Japanese Politics 2019: In for a Bumpy Ride
Ups and downs await Japanese politics this year. Be it breakthrough of the Northern Territories issues or realization of the constitutional amendment, both pursued by Prime Minister Shinzo, fleshing out the details, for sure, would divide the nation. The administration should not risk itself on that, as it is facing a crucial test of upcoming elections of local governments, and of the House of the Councillors. While the oppositions would go for broke, Abe administration would strike back by introducing “a double election,” holding the election of both Houses on the same day if necessary. It is no doubt that this year will be a political watershed. In a wide perspective, the opposition party stand no chance of taking over the current Liberal Democratic Party’s rule. Because the past 6 years of the Abe/LDP administration has been a prosperous 6 years for Japan, none of the other administration since the end of the World War II ever realized the practically zero percent unemployment. Just like it was the Battle of Red Cliff for PM Abe, he had natural advantage, or of geography, time, and people, and it will echo positively more or less for the rest of his remaining 3- year tenure. I think most of the people will choose to keep the status quo by looking back his achievements in the past 6 years.
Yukio Edano, Leader of the Constitutional Democratic Party of Japan, said in the new year that they will prepare themselves for the election, assuming there would be the double. PM Abe, however, would not try to hold the double election unless there would be a very good reason to do so. The very good reason is a significant progress in the Northern Territories Issue. There is zero possibility for tricky President Putin to return the four islands which gives the US military an advantage in the Far East. Possibly two islands would be returned, but four is unlikely, despite some expectations, thus ending the negotiation with two would be a likely and realistic scenario. It is highly rare in the world history for a country to fully regain the territory lost in the war, without fighting again. Then if the election kicks off with the question whether two islands option is enough, it will be an easy target for the oppositions and mass media, or it is even uncertain what the far right wing will do. It will be impossible to maintain the current two thirds of the pro-Constitutional amendment Members. The Northern Territories Issue seems be going brightly, while in reality the circumstance is in a dark uncertainty. So the priority for the diplomacy with Russia can be deprioritized for now.
Important events of this year are already listed: ordinary session of the Diet is called on this month, the summit meeting with Russia is scheduled later. In April, there will be so-called the unified local government elections, and the Emperor’s abdication on the 30th. New Emperor will enthrone on May 1, changing the era name. Group of 20 summit meeting will be held in Osaka on June 28 and 29, of which Chinese Premier Xi Jinping is due to visit Japan. The House of the Councillors’ election will be held in June or July, and the consumption tax will be raised to 10% on October 1. The biggest obstacle in this year’s political forecast is this tax raise. Because having the election right after raising the tax guarantees the administration a defeat in the election, so the chance of holding the general election will only be way before the tax raise day, or after the later 2020 when the nation has calmed down from the tax raise anger. The pro-Constitutional amendment parties —LDP, Komei, and Osaka Restoration Association (currently renamed as Japan Innovation Party)— won sufficiently in the previous House of Councillors’ election in 2016, securing two thirds of the seats. The seats of LDP, Komei, and JIP that are subject for the election this year is 90 or so, and that is how many they must secure to maintain two thirds in the Diet no matter what. Though it is very difficult for them to avoid the loss, because they won too well last time to begin with.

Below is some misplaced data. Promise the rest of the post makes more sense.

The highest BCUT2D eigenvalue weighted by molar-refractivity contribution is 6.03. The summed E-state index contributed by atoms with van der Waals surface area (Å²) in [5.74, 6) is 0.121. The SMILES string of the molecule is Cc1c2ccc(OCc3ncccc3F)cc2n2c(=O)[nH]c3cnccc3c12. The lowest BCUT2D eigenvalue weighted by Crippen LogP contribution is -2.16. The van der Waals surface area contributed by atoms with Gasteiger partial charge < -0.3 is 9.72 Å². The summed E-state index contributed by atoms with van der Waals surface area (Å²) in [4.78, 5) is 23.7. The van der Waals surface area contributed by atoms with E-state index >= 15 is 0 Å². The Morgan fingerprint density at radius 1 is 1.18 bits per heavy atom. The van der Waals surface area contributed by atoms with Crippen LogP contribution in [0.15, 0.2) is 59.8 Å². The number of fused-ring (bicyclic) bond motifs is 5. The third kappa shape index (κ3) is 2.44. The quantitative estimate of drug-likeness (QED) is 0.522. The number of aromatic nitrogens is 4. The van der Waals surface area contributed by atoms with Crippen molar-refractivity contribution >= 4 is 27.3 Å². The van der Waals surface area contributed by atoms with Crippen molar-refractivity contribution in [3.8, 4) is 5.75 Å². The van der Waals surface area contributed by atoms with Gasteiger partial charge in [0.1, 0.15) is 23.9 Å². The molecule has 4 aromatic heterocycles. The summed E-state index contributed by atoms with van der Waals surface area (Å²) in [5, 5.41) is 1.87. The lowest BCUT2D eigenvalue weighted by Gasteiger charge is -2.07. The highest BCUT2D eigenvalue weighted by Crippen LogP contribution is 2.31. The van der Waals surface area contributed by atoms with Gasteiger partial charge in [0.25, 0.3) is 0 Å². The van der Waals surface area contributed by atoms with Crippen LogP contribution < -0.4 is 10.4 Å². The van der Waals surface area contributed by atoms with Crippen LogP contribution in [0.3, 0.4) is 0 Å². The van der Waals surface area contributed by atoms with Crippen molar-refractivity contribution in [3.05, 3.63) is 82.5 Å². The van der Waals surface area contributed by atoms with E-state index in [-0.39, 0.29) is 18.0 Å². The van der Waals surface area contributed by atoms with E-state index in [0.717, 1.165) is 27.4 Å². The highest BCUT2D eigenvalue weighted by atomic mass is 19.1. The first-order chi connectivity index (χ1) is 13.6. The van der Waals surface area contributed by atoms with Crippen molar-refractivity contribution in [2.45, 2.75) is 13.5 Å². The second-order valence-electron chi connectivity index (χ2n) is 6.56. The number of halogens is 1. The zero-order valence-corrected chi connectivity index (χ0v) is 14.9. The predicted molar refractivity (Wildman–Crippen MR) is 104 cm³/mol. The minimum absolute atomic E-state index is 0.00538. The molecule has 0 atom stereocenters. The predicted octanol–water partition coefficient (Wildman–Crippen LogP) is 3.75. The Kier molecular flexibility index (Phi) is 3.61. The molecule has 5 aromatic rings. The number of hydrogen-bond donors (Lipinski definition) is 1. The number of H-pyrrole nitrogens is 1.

Rumor has it, the double election will be happening to control the expected damage. It is kind of a gamble, but PM Abe would do it because he has guts. While PM Abe has completely denied the possibility of the double election by voicing “I have no plan for it at all, and no such idea exists in my head,” it has been a tradition for Prime Ministers to be allowed to lie when it comes to the cases of dissolution of the House of Representatives to hold election, and of the official bank rate policy. Yoshihiko Noda, former Prime Minister, has said “When I became Prime Minister, many senior colleagues had been telling me that I now can lie about when to dissolve the House of Representatives, and about the official bank rate. But I did not think it was ok to be allowed to lie on a thing for some specific area. So when I announced ‘dissolving the House soon’ (in 2012), I struggled. I am not sure what PM Abe might feel about this tradition, but everyone has different feeling.” Besides the dissolution is actually happening or not, we can guess there would be a possibility when PM Abe says he is not thinking of the dissolution. If Prime Minister is allowed to lie about the dissolution, media is allowed to spread its own guesses of the timing. However, there used to be a ‘boy who cried dissolution’ who were a TV reporter and crying out loud “dissolution, dissolution” for any political occasions. The guess for the dissolution requires political reporter’s accumulated decisions and insights, and the dissolution boy is the last person needed. Nevertheless, we should be aware that anything could happen in the political arena after the summer.
(This is the English translation of an article written by SUGIURA Masaaki, Political Commentator, which originally appeared on the e-forum “Hyakka-Seiho (Hundred Flowers in Full Bloom)” of JFIR on January 7, 2019.)